The pulsing red lights outside our windows have a fast rhythm. Unglazing my eyeballs, I slowly realize that all is not right. Peter is next to me, he looks as dazed as I feel. There is knocking, Tim's voice, door squeaking, and light from the living room. Tim is wearing his shorts on inside out and we are wearing our blanket. He tells us about the carbon monoxide in the building. The firemen are here and the windows need to be opened. We enter the living room to greet the giant men who make the apartment seem so much smaller. They are on their way out, picking up equipment that looks like heavy iron. They go, leaving behind an instrument that has been propping the door open. Peter runs down the stairs after them, carrying the forgotten doorstop. It is 3 am, and the cold air has begun to convert the poisoned warmness. I return to the bedroom, and see it as a stranger might for the first time. It is a surprise to discover that we really need to redecorate.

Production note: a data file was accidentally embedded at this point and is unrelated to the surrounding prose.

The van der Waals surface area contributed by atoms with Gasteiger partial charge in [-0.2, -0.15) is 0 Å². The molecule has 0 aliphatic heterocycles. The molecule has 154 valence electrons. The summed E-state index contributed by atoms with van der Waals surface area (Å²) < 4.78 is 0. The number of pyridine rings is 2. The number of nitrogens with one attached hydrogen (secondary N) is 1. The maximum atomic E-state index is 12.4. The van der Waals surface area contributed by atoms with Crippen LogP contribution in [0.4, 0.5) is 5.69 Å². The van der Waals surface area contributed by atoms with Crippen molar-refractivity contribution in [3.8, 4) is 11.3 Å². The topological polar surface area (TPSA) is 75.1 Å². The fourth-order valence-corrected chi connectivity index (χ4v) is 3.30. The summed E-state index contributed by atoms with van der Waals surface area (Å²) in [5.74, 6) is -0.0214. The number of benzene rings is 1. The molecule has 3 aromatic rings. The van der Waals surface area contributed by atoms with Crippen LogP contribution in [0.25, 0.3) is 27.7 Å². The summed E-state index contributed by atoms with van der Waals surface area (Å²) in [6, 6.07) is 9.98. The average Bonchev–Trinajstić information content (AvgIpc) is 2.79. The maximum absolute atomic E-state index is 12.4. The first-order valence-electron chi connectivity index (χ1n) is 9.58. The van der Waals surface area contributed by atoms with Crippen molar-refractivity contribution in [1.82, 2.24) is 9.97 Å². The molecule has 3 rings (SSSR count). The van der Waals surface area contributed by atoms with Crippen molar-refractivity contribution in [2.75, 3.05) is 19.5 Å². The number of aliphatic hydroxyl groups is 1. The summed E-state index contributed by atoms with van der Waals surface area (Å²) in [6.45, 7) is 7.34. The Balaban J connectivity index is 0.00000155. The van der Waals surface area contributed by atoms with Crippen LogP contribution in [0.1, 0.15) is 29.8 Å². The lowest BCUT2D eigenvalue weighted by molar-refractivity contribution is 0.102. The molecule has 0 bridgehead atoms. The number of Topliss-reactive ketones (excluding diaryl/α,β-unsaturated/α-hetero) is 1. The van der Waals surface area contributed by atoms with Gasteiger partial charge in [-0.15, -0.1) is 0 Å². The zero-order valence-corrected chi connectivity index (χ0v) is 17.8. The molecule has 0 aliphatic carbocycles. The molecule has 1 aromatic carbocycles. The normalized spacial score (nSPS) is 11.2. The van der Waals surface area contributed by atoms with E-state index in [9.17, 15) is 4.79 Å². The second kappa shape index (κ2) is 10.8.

The above is what hangs over our bed. It is one of my many nonsensical mashes of nostalgia archived to the wall over the last year. The frame was taken from my old job, possibly bought at a Michael's. It was used in a presentation and would have been thrown out if I hadn't claimed it. It sat by my desk for many months. When I decided I would quit the place, I took it home and started to plan my escape. Within the frame, I have tucked away an old piece of embroidery, a shadowy photograph of an old school project, and a postcard I typeset and printed in a letterpress class at The Center for Book Arts. It all feels so old and out of sync with my current life. I want to strip it down and replace it with something decisive and singular, from the journeys of Peter and I.